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Few Gay Bars Left in L.A. Face Hundreds of Thousands of Dollars in Debt As City Prepares to Re-Open

[dropcap size=big]A[/dropcap]s Los Angeles starts to show signs of normalcy after a long year of pandemic-induced closures,  the LGBTQ+ community has difficulty keeping the community together as gathering spaces and gay bars across the USA hold on by a thread. 

Many have shut down, and some permanently. 

“They only gave us a two-day notice we had to shut down,” said Brian McIntire, owner of Precinct DTLA in a phone interview with L.A. TACO. “During that time when you’re not expecting something to happen, everything comes to a halt, no income coming in.”

The short notice meant that bars had no time to prepare or to make arrangements. Many gay bars had not considered having outdoor spaces or selling food, things that would become requirements for the pandemic. Many tried various business models in order to try to survive, but most had trouble coping with restrictions, especially in high-density areas like downtown where there was little room for outdoor setups. 

“We were closed for the first month,” said Oliver Apuche owner of Redline DTLA in a phone interview. “We tried to do a to-go model and still sell food, but because of opening and then closing for the riots and protests in Downtown LA, we were closed for another ten days and all the food spoiled. We started losing money because the sales weren’t so strong. Our to-go model crashed and burned.”

Rooftops and parking lots have worked out more consistently for the bars that could afford them. “So many of us when we opened these, having an exposable outdoor space was not near the top of anyone’s list,” said McIntire. Parking itself has long been a massive issue in Los Angeles, with strict regulations meaning that businesses across the city have long had trouble opening if there wasn’t enough parking nearby.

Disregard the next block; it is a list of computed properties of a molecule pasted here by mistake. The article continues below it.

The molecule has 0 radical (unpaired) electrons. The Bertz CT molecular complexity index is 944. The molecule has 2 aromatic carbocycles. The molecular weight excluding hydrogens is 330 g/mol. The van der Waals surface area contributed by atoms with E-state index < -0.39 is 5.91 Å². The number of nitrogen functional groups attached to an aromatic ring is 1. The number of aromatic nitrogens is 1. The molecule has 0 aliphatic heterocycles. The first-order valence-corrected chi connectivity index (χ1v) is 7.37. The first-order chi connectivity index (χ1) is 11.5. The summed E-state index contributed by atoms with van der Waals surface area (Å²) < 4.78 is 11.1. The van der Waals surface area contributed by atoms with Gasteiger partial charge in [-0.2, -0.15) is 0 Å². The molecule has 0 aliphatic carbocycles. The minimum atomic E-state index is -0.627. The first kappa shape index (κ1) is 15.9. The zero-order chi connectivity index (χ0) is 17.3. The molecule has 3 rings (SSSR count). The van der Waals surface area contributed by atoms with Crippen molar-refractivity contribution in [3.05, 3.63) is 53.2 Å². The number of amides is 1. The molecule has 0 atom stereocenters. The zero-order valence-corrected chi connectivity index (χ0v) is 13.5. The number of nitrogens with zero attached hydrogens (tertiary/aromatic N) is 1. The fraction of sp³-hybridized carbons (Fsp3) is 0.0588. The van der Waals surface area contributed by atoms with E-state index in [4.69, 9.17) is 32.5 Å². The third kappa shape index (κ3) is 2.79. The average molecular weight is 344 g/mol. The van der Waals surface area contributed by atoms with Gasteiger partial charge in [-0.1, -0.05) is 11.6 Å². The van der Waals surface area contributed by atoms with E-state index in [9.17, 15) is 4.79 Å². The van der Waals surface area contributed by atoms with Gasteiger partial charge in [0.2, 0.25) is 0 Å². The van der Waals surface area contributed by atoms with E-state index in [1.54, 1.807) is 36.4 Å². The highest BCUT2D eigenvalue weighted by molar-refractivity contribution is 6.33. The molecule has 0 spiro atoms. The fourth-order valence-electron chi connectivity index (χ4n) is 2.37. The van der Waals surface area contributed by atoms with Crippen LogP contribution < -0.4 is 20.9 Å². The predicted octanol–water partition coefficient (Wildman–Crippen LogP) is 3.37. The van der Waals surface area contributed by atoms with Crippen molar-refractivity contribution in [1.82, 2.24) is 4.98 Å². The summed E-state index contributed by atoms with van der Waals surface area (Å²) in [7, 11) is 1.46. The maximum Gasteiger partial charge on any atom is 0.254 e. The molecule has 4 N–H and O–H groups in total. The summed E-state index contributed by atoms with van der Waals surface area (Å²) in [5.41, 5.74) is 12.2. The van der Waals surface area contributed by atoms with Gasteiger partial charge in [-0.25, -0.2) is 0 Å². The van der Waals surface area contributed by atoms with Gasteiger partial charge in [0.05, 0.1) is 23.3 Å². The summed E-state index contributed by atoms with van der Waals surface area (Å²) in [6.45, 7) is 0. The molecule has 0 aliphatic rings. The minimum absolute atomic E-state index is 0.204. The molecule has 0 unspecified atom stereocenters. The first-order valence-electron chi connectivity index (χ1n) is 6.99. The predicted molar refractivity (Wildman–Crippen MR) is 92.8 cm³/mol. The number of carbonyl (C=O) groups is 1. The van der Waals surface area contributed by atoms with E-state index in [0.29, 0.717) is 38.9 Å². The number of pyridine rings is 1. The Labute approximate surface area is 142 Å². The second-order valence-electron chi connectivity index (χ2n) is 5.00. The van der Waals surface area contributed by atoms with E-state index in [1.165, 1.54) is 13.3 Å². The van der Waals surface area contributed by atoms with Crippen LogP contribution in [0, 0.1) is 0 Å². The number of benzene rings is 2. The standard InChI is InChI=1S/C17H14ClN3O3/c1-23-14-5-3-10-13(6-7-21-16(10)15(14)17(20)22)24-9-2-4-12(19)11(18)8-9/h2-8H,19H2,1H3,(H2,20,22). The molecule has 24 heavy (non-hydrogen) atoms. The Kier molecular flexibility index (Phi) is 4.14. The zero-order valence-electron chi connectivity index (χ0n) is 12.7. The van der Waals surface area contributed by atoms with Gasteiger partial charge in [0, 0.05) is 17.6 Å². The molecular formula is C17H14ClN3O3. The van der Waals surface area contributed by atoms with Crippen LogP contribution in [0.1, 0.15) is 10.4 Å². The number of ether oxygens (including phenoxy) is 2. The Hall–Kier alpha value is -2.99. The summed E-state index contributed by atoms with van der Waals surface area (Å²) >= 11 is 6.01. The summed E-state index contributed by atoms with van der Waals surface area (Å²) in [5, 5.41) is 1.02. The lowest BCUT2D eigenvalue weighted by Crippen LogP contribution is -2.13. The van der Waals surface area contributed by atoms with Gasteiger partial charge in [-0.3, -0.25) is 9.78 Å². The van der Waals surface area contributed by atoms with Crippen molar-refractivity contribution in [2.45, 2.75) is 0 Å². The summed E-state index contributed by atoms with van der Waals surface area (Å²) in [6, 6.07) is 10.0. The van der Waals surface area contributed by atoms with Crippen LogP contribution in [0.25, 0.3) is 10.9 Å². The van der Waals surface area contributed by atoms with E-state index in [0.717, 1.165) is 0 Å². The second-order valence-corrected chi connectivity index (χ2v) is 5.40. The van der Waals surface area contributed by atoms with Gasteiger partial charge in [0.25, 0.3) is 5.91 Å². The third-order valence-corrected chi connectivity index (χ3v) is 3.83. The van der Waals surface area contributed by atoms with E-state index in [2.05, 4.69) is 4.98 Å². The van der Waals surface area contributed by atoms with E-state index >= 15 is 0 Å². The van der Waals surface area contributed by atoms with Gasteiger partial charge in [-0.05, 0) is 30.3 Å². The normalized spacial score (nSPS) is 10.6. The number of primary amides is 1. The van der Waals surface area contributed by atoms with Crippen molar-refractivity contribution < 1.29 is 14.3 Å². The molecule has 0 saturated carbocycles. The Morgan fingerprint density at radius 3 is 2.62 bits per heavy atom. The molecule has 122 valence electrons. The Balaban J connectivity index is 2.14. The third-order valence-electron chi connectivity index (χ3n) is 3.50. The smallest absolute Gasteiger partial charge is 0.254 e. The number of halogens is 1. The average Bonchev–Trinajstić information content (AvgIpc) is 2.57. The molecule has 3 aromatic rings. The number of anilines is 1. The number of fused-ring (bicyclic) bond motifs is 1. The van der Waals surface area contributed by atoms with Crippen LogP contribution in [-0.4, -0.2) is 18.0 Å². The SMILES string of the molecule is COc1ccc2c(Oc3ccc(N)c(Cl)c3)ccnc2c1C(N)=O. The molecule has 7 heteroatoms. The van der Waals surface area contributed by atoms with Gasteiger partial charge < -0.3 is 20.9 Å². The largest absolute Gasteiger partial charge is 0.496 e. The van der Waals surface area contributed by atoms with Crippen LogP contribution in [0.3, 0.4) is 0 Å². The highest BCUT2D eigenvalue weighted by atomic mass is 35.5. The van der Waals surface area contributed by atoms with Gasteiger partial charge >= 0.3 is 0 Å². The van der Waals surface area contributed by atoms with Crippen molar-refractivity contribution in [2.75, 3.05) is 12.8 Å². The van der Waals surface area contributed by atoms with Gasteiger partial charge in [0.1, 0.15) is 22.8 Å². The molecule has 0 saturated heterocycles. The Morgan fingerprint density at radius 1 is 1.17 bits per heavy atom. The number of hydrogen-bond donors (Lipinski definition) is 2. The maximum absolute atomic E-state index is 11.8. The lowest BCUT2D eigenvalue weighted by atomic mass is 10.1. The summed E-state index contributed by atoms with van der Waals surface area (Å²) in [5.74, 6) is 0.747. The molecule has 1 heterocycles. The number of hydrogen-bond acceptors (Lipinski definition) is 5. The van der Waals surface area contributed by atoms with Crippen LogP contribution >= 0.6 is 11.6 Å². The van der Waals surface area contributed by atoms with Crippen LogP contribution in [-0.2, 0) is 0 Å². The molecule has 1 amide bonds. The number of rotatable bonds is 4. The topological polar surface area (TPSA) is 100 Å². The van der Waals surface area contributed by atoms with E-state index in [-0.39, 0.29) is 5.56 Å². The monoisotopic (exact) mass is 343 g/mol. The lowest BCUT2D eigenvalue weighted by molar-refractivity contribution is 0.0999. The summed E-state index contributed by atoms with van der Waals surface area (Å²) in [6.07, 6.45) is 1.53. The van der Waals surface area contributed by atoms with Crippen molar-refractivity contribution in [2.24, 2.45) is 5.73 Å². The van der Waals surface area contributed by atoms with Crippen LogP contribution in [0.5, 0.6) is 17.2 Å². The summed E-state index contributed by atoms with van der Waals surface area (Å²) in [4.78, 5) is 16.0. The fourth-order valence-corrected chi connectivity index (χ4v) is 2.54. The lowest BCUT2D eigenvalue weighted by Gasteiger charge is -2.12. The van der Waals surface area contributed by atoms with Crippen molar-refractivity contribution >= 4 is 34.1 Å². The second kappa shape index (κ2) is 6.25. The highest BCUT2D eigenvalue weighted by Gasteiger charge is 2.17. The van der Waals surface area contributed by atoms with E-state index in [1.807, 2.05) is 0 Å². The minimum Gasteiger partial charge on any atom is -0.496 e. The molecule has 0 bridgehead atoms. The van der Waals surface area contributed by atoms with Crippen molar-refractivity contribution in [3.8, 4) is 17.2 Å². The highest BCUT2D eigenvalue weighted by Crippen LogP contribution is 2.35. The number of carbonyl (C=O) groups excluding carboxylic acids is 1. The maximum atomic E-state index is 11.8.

“The city of L.A. is very protective of the concept of having enough parking spaces and whatnot, and those kinds of things really hinder a nightclub and a bar,” said Scott Craig, owner of Akbar in Silver Lake. “What the city might now realize is they can’t be so picky about those regulations.” Many of the bars have continued onwards with the support of online events, such as Twitch streams promoted by performers from Drag Race. But these events have only managed to raise so much money.

Many fear that paying off the backlog isn’t going to be doable with the expected numbers as the percentage of people allowed inside bars is still incredibly low.

“At the beginning of this, we were trying to stay on top of our online events,” said McIntire. “At that point, most fundraising for the bar was for the staff who were freshly out of work.”

To help raise money for bars across the country,  GayCities, Queerty, and LGBTQ Nation teamed up and started the #SaveOurSpaces campaign, a campaign for collecting money to help disperse to struggling LGBTQ+ businesses. Their page includes a growing list of LGBTQ+ spaces that have opened GoFundMes in order to stay afloat and has received hundreds of thousands to advertise from companies including Grindr and GoFundMe.